|The Mawson Arms (source: Fuller's)
The Fuller's pub company's excuse for the closure is that it doesn’t need the pub now that its staff have moved out. But of course the brewery and distribution staff are still there, and Asahi UK has moved its staff up from Woking into newly-vacated offices at the Griffin Brewery, so there’s not exactly going to be a shortage of people in the area wanting lunch and a beer.
Sure, there’s the George & Devonshire on the Hogarth roundabout, but that’s not a brewery tap. And while Asahi can end future brewery tours at the bar in the brewery shop, instead of in the Mawson, there’s no food available there.
Of course, the staff now at Pier House lost their offices at the Griffin Brewery when Fuller’s owners sold the family silver for a mess of Japanese pottage. And Pier House does look the part, with the lettering on the facade and the brass company nameplates on the doorframes. Plus, they have an even clearer view of the river, just across Strand on the Green - and a short walk away is Fuller's Bell & Crown, which is also a reliable source of excellent cask ale.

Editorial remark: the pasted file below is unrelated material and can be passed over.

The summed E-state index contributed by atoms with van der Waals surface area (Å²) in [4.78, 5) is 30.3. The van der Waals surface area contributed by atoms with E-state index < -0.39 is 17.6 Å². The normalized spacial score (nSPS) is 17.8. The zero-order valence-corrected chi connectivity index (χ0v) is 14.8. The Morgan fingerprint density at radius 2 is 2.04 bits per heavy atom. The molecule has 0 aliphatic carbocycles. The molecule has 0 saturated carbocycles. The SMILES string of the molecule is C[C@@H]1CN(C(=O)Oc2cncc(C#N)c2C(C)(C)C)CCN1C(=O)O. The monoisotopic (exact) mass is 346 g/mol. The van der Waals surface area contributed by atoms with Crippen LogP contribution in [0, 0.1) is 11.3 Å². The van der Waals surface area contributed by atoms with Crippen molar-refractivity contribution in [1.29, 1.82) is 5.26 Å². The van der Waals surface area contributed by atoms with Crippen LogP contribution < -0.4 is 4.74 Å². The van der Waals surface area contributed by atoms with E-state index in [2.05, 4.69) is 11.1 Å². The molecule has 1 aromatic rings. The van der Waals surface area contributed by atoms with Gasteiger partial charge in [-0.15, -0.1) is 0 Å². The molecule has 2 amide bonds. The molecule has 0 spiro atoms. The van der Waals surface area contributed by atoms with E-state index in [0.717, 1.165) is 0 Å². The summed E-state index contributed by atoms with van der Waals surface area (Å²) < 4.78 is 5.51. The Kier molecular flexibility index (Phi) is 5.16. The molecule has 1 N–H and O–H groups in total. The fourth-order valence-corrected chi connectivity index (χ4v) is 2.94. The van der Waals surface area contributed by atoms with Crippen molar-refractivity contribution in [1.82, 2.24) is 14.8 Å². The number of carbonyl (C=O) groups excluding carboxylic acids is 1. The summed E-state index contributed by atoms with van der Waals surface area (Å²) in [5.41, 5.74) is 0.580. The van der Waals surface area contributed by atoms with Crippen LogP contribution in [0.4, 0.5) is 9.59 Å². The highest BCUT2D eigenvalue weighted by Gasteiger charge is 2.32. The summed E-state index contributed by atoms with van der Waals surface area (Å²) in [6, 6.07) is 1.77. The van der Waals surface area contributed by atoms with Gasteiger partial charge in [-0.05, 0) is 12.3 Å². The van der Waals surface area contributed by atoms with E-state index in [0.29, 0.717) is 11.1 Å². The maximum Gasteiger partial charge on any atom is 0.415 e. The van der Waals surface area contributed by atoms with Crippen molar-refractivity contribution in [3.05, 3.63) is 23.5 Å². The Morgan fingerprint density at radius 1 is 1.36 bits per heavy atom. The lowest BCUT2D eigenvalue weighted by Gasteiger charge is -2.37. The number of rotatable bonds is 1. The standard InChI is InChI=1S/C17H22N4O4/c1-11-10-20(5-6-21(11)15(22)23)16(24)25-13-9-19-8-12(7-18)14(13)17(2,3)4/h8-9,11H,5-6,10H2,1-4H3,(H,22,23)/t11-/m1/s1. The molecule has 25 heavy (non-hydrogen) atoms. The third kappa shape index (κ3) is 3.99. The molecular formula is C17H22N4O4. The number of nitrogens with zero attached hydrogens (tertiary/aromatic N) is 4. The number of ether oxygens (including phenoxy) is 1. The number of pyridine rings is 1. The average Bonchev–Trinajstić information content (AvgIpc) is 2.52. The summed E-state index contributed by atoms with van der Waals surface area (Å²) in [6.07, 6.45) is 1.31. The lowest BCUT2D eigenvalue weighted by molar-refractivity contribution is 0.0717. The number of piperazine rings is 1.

The Mawson was always going to be in an odd position following the brewery sale – even though it was physically on the wider brewery site, it wasn’t part of the sale to Asahi, nor apparently were the adjacent houses (now offices) on Chiswick Lane South. When I asked pub staff at the time (pre-pandemic, of course), they only knew that the pub wasn’t part of the brewery sale.
So who would buy the Mawson, given that it’s Grade II* listed and not an obvious site for residential conversion? I can’t help wondering if the breadheads at Fuller’s are hoping to flog it to Asahi – it’s even possible that the Japanese didn’t realise it wasn’t part of the brewery purchase to start with.
Otherwise that’ll be another slice of London’s brewing history gone, and like so much else it’ll be the fault of locals who care less about our heritage than the Japanese do.
*Although the best-known version of the two-names story claims that the modern building was once two separate pubs, in the pub itself they instead tell a story of historical confusion. Apparently there was a time when you needed separate licences to sell beer and spirits, and an earlier licensee didn't realise that a single business could hold both, so he added the second name for the second licence. Believe whichever you like!